“If you do build a great experience, customers tell each other about that. Word of mouth is very powerful.” – Jeff Bezos
BMW, who has been using the slogan “The Ultimate Driving Machine” for years, has decided to shelve it, according to The Wall Street Journal. Somehow they’ve decided that the experience of driving the BMW, in the form of “joy” will yield more results than horsepower, handling, and acceleration. They’re going to focus on how the BMW affects the consumer instead of the attributes of the car.
What an interesting idea. So it would be like a radio station focusing on the intangible benefits of the station instead of the amount of music or a contest. It would be like a “family friendly” station attaching itself to the emotional aspect instead of the intellectual aspect. They’d quit talking about their “safe music” and start talking about how that makes the listener feel. A rock station wouldn’t talk about rocking hard, and would instead focus on the value of being a “bad boy.”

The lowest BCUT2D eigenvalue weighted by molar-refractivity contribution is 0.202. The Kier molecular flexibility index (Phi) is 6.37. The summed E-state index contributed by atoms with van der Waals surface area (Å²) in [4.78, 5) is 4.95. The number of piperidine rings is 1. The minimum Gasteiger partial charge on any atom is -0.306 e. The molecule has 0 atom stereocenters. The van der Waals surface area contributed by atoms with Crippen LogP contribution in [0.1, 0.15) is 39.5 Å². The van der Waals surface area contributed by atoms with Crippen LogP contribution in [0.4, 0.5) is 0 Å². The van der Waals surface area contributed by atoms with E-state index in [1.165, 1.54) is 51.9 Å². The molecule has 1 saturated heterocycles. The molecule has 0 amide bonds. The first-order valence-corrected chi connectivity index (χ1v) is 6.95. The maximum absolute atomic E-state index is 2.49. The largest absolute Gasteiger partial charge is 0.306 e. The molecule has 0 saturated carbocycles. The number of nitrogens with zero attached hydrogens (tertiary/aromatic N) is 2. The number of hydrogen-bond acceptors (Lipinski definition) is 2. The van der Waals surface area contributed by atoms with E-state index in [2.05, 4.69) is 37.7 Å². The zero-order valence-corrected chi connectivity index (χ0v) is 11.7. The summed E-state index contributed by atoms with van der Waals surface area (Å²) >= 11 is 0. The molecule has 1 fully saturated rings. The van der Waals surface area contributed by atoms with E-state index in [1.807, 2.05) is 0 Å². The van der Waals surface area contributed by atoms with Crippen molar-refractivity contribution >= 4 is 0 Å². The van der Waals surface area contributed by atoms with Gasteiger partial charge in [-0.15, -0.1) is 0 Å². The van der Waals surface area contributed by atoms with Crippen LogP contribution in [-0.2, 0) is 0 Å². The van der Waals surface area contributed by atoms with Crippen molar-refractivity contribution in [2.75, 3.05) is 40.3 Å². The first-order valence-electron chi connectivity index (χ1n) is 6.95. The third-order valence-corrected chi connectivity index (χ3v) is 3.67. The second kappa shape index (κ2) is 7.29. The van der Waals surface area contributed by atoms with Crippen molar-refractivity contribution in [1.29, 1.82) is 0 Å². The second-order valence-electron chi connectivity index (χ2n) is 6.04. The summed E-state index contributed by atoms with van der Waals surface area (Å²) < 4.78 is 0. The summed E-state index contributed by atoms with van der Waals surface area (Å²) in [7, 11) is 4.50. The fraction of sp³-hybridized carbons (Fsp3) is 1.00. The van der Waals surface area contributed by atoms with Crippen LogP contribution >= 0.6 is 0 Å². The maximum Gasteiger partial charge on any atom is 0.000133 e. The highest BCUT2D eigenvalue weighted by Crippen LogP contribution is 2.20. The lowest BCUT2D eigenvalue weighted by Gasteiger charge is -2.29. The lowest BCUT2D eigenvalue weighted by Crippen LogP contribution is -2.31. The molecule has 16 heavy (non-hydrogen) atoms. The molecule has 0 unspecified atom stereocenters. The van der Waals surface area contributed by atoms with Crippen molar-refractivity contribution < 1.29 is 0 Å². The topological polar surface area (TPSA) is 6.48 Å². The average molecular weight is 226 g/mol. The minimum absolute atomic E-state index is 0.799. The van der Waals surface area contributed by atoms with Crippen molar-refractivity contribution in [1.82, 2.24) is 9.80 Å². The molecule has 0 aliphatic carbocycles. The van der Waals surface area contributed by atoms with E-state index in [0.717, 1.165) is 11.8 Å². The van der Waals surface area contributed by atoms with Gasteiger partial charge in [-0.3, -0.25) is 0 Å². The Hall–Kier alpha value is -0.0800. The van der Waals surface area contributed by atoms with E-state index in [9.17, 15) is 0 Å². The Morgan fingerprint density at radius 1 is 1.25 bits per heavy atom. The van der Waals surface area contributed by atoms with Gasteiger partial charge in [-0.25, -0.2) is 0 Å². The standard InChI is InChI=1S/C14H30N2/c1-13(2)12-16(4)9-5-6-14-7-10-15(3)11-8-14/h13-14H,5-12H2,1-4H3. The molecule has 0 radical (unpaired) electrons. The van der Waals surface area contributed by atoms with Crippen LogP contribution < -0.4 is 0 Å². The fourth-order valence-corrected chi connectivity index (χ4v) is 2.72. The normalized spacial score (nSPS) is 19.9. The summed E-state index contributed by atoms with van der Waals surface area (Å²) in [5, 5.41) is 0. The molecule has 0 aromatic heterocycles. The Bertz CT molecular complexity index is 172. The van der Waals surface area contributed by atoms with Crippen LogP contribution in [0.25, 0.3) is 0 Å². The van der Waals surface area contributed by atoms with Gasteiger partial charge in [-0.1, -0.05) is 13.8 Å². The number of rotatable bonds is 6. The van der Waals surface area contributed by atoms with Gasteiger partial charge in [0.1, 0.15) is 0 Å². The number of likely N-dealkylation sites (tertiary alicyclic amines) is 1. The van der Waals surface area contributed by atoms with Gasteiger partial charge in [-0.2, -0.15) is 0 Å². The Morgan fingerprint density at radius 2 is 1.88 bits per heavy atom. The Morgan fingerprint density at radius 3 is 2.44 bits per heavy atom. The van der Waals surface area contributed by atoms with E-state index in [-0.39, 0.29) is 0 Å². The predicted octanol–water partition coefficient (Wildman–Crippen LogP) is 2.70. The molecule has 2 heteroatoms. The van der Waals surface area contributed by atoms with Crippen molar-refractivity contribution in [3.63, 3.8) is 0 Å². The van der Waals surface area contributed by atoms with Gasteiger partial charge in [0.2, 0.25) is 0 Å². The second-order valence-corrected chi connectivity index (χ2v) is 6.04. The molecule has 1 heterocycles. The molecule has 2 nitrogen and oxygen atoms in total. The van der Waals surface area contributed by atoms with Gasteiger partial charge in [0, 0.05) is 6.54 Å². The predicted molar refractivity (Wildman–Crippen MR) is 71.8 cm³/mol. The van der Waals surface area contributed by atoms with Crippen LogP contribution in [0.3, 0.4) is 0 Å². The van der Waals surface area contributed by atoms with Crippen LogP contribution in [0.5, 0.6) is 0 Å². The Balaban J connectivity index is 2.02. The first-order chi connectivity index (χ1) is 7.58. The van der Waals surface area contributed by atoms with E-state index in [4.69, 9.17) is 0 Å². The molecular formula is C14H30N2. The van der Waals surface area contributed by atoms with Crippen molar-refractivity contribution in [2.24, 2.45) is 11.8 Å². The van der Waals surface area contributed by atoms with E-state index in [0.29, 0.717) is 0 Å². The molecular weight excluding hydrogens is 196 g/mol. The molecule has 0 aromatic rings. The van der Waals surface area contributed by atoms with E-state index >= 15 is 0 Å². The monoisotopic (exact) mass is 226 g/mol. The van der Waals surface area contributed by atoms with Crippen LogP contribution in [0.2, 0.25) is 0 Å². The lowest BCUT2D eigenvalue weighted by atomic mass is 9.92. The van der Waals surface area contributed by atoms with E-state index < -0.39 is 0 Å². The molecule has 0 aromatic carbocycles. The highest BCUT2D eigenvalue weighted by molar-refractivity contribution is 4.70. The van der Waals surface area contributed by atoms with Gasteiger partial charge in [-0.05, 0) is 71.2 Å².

Focusing on the experience created by listening to the radio station has been a continuing refrain from Goodratings for a few years. Someone else can be family friendly or play hard rock, but if you focus on the experience it’s unique to your station. As BMW said in the Journal article, it’s about the “value beneath the skin.”
Radio imaging is frequently one of the worst waste of times on radio. It’s sloganeering at its worst, and meaningless hyperbole at the best.
The political people seem to understand better than we. They call it “messaging.” Here’s what WikiPedia says about political messaging:
“The message of the campaign is what ideas that the candidate wants to share with the voters. The message often consists of several talking points about policy issues. The points summarize the main ideas of the campaign and are repeated frequently in order to create a lasting impression with the voters.”
In politics the focus is on ideas, not “facts” or features. Compare that with what you hear on the radio.